The Salt

Foods that contains genetically modified ingredients will soon have a special label.

We recently got the first glimpse of what that label might look like, when the U.S. Department of Agriculture released its proposed guidelines.

There was exactly one sink in my first New York apartment, which also featured a bathtub in the kitchen and a toilet tucked away by itself in a room smaller than many closets. It was fine for a person living alone, but when my roommates returned, well, the dishes — from which there was never an escape — piled up fast.

Americans are rediscovering the coldest aisle in the supermarket.

According to a new report, sales of frozen foods, including vegetables and prepared foods, are now on the rise following a multi-year slump.

The uptick is new — and modest. But growth "is accelerating as consumers begin to see freezing as a way to preserve food with fewer negatives," concludes a report from RBC Capital Markets.

It's 2016. Stephanie Strom, a reporter at The New York Times, gets a hot tip from some of her Wall Street contacts. They're big investors, including hedge funds.

They tell her that some aggressive investors — they don't say exactly who — have made a big bet against chicken companies. Those investors think chicken companies have grown too fast, and the nation is headed for a glut of chicken.

"They were betting that the price of chicken was going to fall," Strom recalls; chicken companies' profits would disappear, and their stock price also would take a hit.

The oceans are getting warmer and fish are noticing. Many that live along U.S. coastlines are moving to cooler water. New research predicts that will continue, with potentially serious consequences for the fishing industry.

When my mother passed away in Sarasota, Fla., my sisters and I had 48 hours to pack up her condo and book it back to our hometown of Skokie, Ill., for her funeral. Embarking on a road trip together across six states, we could only fixate on one thing: Kaufman's bagels and trays for the shiva (the Jewish tradition of seven days of mourning after burial). When it came to our mother's shiva, my sisters and I held a long-standing promise to invest in the best bagels and trays at all cost.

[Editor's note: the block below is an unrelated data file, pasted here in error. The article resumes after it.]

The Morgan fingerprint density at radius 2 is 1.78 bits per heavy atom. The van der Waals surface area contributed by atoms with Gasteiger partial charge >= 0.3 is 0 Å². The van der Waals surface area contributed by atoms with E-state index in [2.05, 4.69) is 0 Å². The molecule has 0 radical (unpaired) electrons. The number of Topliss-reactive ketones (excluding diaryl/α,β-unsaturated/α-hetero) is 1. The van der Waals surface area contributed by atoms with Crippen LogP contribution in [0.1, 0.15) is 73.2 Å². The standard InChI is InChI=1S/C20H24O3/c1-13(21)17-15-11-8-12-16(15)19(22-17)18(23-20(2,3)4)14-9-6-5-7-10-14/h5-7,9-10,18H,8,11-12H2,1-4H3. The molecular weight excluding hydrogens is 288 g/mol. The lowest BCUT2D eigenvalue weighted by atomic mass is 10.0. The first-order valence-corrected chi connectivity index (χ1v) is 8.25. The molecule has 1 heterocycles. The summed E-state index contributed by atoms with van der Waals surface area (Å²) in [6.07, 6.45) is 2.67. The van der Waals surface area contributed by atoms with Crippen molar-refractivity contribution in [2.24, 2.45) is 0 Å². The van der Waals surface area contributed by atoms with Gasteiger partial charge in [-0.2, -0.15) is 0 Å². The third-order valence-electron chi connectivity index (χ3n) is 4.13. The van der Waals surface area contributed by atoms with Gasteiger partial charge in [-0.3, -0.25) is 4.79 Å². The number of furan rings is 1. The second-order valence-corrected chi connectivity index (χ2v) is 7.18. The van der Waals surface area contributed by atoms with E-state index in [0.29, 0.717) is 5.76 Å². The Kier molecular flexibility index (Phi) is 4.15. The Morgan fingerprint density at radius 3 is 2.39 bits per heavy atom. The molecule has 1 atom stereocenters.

In 2007 Diane Wolff, an Asian scholar about to move from California to New York City, got a call from her mother: Dementia had made it hard to take care of herself. Couldn't Diane move to Florida instead of New York? "My mother was beautiful and headstrong, and even in her old age I thought of her like Scarlett O'Hara," says Wolff. "She needed me, and I packed up and moved to Florida."

As sunrise paints the lower Delaware Bay's intertidal zone, the mudflats take on a metallic shimmer near Cape May, N.J. As visual poetry, it's arresting. But the tide is out — and the clock is ticking.

The receding water has revealed Sweet Amalia Oysters, so oyster farmer Lisa Calvo and her team get to work.

Canadian-born psychologist Jay Van Bavel likes Canadian beer.

"I can't say what it is," he says, laughing, "I just love the taste."

When Van Bavel sips a beer from his hometown, there is a feedback between his taste buds and his brain. He's reminded of his Canadian-ness, he feels more Canadian, and Canadian beer tastes better to him than other beers.

When it comes to motherhood, at least if you're a fish, big is better. Bigger fish produce more far more offspring pound for pound than smaller fish. And that can mean more on your plate.

The new research comes from a team in Australia and Panama and reinforces fishing practices that protect larger fish as well as marine protected areas, which are like fish "sanctuaries" in the ocean.

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